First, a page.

Facebook has rolled out a new translation feature to users’ profile pages. The social network site has teamed up with search engine Bing, to provide a translation link on comments which are posted in another language. The translation feature, which has been available on fan pages for a while, will allow users to click a link and the translation will pop up in your preferred language. Good news for those of us with international friends whose language we can’t speak!
Archive for June, 2012
This week, children across England will be participating in mandatory reading checks. The Year One children, (ages five and six) have been learning to read using the phonics system. The tests are to measure how well the pupils are learning to read using the sounds of each letter and putting them together to form words.
The test will take between 5-10 minutes, and will ask pupils to read 20 real words and 20 made up words, such as ‘terg’ and ‘spron’.
The Association of Teachers and Lecturers, the National Association of Head Teachers and the National Union of Teachers issued a joint statement, saying:
“The use of made-up words will confuse children for whom English is a second language and those with special educational needs as well as frustrating those who can read already. There are already enormous pressures on teachers to teach to the test, so how long will it be before children are being taught to read made-up words?”
The Government’s phonics-only approach to teaching reading is controversial. Most teachers advocate a balanced mix of methods, including flash cards and the ‘look and say’ method, because not every child learns the same way or at the same speed.
A study by the European Commission shows that Britain is at the bottom of the list for student’s ability to speak a second language. Malta and Sweden scored highly, with 82% of students being able to demonstrate skills in a second language fluently.
Tests were carried out in 14 of the 27 European Union countries. Only 42% of pupils were competent in a second language. It was revealed that British students had a poorer grasp of the basics of a foreign language than pupils in the other nations tested.
The five most widely spoken second languages were:
1) English – 38%
2) French – 12%
3) German – 11%
4) Spanish – 7%
5) Russian – 5%.
“We must do more to improve the teaching and learning of languages,” said education commissioner Androulla Vassiliou. “Being able to communicate in a foreign language broadens your horizons and opens doors.”
The study results come just weeks after the Government announced plans to make languages compulsory in primary schools.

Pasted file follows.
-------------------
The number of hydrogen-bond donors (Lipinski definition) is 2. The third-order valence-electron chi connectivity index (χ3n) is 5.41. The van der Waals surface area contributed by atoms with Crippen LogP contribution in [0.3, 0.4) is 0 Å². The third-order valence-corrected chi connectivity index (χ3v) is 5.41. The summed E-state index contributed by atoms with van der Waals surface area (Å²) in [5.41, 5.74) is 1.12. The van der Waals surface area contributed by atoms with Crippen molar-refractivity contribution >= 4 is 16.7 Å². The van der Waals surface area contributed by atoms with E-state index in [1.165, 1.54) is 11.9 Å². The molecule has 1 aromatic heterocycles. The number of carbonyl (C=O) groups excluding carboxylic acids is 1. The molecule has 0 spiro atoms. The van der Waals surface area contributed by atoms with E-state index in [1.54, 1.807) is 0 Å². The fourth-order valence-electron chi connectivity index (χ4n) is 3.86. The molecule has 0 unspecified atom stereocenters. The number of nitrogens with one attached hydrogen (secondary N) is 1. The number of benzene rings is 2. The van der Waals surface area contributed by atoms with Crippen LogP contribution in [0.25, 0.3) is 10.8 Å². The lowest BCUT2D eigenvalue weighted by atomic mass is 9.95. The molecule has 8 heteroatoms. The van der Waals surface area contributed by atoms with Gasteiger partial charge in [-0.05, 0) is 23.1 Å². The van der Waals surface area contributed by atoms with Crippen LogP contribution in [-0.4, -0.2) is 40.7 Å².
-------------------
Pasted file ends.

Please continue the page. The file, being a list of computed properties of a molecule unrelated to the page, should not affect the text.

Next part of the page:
The only problem is, where are all the language teachers going to come from, since so many from previous generations haven’t learned a language sufficiently?
You may have read about Scottish schoolgirl Martha Payne’s NeverSeconds, a blog focussing on Martha’s school dinners. She uploads a photo of her lunch every day and rates it. Martha also posts photos of lunches she has been sent from other schoolchildren around the world, as well as raising money for charity Mary’s Meals, which provides school lunches for the poorest communities all over the world.
Argyll and Bute Council claimed that the nine year old’s blog was attracting negative attention, and implemented a ban on photography in the school canteen, after one of her photos was published in a Scottish newspaper with a less than flattering headline. They issued a statement saying that the blog was a “misrepresentation” of the food choices offered to pupils at the school.
The ban has now been lifted after public uproar, and Martha will be resuming blogging about her school dinners today. The publicity the row has attracted means that Mary’s Meals has now raised enough money to feed 1963 pupils in Malawi school meals for an entire year.
Good on you Martha! This should never have happened in the first place. Students should be encouraged to do this sort of thing; as Martha has proved, she is not only is she communicating with kids all over the world, but also writing on a regular basis. Too many pupils in the UK leave school without a basic knowledge of English spelling and grammar.
Great news for British schoolchildren this week comes with the announcement that languages will be made compulsory in schools again, from September 2014.
With Brits trailing behind the rest of the world when it comes to being multi-lingual, this can’t come soon enough in our multi cultural society. Both Spain and Belgium introduce learning a second language to pupils aged three.
Education Secretary Michael Gove announced that foreign languages will be part of the National Curriculum for all children from the age of seven; earlier than ever before. Previously, languages were compulsory only at high school, with a second language being optional for GCSE education.
There will also be new focus on spelling and grammar. The plan outlines the knowledge which every student should gain each year.